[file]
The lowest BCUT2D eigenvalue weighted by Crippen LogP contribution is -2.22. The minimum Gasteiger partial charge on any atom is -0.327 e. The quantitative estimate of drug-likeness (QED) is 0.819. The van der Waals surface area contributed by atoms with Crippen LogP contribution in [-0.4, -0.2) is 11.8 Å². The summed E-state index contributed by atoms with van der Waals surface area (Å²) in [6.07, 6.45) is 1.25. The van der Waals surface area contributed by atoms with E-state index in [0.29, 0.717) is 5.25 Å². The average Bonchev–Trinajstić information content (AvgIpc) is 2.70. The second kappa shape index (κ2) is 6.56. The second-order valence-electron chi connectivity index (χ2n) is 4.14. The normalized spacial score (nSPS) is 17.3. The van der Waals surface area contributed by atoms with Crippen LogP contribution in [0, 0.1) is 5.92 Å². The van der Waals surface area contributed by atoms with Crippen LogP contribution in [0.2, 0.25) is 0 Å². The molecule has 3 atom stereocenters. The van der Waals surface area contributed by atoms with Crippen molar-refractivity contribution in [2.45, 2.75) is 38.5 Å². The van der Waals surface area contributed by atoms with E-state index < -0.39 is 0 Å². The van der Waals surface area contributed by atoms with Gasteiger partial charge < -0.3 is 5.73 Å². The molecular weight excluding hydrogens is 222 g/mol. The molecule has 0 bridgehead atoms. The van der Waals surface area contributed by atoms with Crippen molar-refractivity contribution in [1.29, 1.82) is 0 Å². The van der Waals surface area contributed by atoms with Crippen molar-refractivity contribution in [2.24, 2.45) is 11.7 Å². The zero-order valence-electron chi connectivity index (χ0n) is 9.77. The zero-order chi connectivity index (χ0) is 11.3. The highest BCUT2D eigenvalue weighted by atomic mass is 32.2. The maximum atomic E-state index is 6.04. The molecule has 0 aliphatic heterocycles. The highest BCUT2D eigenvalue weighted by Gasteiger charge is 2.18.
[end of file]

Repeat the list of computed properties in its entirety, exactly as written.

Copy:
The lowest BCUT2D eigenvalue weighted by Crippen LogP contribution is -2.22. The minimum Gasteiger partial charge on any atom is -0.327 e. The quantitative estimate of drug-likeness (QED) is 0.819. The van der Waals surface area contributed by atoms with Crippen LogP contribution in [-0.4, -0.2) is 11.8 Å². The summed E-state index contributed by atoms with van der Waals surface area (Å²) in [6.07, 6.45) is 1.25. The van der Waals surface area contributed by atoms with E-state index in [0.29, 0.717) is 5.25 Å². The average Bonchev–Trinajstić information content (AvgIpc) is 2.70. The second kappa shape index (κ2) is 6.56. The second-order valence-electron chi connectivity index (χ2n) is 4.14. The normalized spacial score (nSPS) is 17.3. The van der Waals surface area contributed by atoms with Crippen LogP contribution in [0, 0.1) is 5.92 Å². The van der Waals surface area contributed by atoms with Crippen LogP contribution in [0.2, 0.25) is 0 Å². The molecule has 3 atom stereocenters. The van der Waals surface area contributed by atoms with Crippen molar-refractivity contribution in [2.45, 2.75) is 38.5 Å². The van der Waals surface area contributed by atoms with E-state index < -0.39 is 0 Å². The van der Waals surface area contributed by atoms with Gasteiger partial charge < -0.3 is 5.73 Å². The molecular weight excluding hydrogens is 222 g/mol. The molecule has 0 bridgehead atoms. The van der Waals surface area contributed by atoms with Crippen molar-refractivity contribution in [1.29, 1.82) is 0 Å². The van der Waals surface area contributed by atoms with Crippen molar-refractivity contribution in [2.24, 2.45) is 11.7 Å². The zero-order valence-electron chi connectivity index (χ0n) is 9.77. The zero-order chi connectivity index (χ0) is 11.3. The highest BCUT2D eigenvalue weighted by atomic mass is 32.2. The maximum atomic E-state index is 6.04. The molecule has 0 aliphatic heterocycles. The highest BCUT2D eigenvalue weighted by Gasteiger charge is 2.18.